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  • Writer's pictureGJC Team

Prioritising national infrastructure data

Updated: Oct 10, 2023

Smart infrastructure

In this blog we discuss the necessity to prioritise, regulate, and share national infrastructure data.

The UK Government National Infrastructure Commission 2023 report ‘Data for the public good’ outlines priorities for unleashing data for infrastructure.

The report notes the imperative for UK Infrastructure to become ‘smarter’ if it is to be optimised. It stresses that if Artificial intelligence (AI) is provide the insights for infrastructure assets and systems, industry needs to adapt and support big data, analytics, and collaborate significantly more.

The Report highlights the need for:

(1) Regulators, network operators and utilities providers to prioritise data. Data sharing is a critical enabler for economic opportunities and can catalyse innovation. To this end the UK is establishing a Digital Framework Task Group that will work across infrastructure sectors to realise the benefits of data.

(2) A digital framework for infrastructure data. With leadership of the Centre for Digital Built Britain (CDBB), key infrastructure providers organisations will collaborate to develop appropriate data standards that build on existing regulations and guidelines.

(3) Collaboration and data sharing across the infrastructure industry. The Infrastructure Client Group (ICG) will lead industry engagement in the digital framework and cultivate a shift towards increased data sharing in the infrastructure industry to encourage collaboration and innovation. The UK’s economic regulators will also play an important role in raising the quality and openness of infrastructure data.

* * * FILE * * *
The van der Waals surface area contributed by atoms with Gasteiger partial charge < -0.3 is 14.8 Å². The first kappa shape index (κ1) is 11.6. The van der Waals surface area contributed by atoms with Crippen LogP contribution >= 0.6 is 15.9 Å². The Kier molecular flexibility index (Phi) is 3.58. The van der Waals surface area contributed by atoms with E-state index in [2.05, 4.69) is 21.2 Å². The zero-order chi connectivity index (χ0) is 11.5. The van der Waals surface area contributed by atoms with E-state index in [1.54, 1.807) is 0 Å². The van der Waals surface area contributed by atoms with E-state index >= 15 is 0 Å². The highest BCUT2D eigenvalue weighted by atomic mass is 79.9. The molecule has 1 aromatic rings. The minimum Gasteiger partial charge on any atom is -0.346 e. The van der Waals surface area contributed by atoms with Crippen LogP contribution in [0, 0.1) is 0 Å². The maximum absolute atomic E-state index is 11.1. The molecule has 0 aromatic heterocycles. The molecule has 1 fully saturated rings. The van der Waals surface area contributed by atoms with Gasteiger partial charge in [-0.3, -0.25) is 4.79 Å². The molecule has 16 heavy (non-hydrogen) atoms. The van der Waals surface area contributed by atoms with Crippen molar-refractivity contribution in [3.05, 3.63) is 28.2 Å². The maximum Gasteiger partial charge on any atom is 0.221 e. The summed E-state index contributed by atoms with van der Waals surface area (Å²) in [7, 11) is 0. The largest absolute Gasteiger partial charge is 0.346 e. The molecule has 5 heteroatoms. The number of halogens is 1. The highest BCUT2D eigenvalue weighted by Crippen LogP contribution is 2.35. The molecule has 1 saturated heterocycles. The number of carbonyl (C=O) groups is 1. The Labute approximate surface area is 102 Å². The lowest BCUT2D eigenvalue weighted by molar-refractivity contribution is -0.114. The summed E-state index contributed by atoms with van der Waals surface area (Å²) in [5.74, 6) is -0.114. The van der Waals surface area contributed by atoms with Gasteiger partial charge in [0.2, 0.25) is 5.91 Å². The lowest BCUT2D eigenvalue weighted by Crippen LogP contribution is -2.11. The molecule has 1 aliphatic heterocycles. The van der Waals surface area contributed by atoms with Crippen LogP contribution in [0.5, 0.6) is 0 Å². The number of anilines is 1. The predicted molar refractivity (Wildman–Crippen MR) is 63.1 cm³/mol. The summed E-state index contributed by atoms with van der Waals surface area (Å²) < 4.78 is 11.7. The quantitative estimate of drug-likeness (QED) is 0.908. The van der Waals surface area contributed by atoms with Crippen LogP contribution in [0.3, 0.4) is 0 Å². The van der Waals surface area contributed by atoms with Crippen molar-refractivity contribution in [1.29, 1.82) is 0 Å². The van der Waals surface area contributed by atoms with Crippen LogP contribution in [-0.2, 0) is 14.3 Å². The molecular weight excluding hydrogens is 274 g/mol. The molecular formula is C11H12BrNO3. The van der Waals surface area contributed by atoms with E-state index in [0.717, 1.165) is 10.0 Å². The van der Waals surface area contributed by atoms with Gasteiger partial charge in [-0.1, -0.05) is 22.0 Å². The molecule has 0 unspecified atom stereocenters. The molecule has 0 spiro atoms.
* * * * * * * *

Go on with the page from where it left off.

(4) A roadmap towards a national digital twin. High quality, standardised data on infrastructure assets, and the ability to securely share this data, will enable the UK to build a dynamic, interconnected (infrastructure) ‘system’. The CDBB is tasked to work with the Alan Turing Institute (ATI) to develop a national digital twin. This virtual model of UK national infrastructure will allow the real time monitoring of infrastructure as well as support predictive planning. This will help to strategically manage the UK’s infrastructure and deliver resilient, responsive, and high-performance infrastructure systems.

The Data for Public Good report is helpful for noting the key components required to move towards ‘smart infrastructure’. This includes the need to put data at the centre of smart infrastructure thinking; the role of data regulators in creating an enabling environment; the imperative for data to become the ‘currency’ for collaboration across industry; and the pathway towards the creation of a national digital twin as a focal point.


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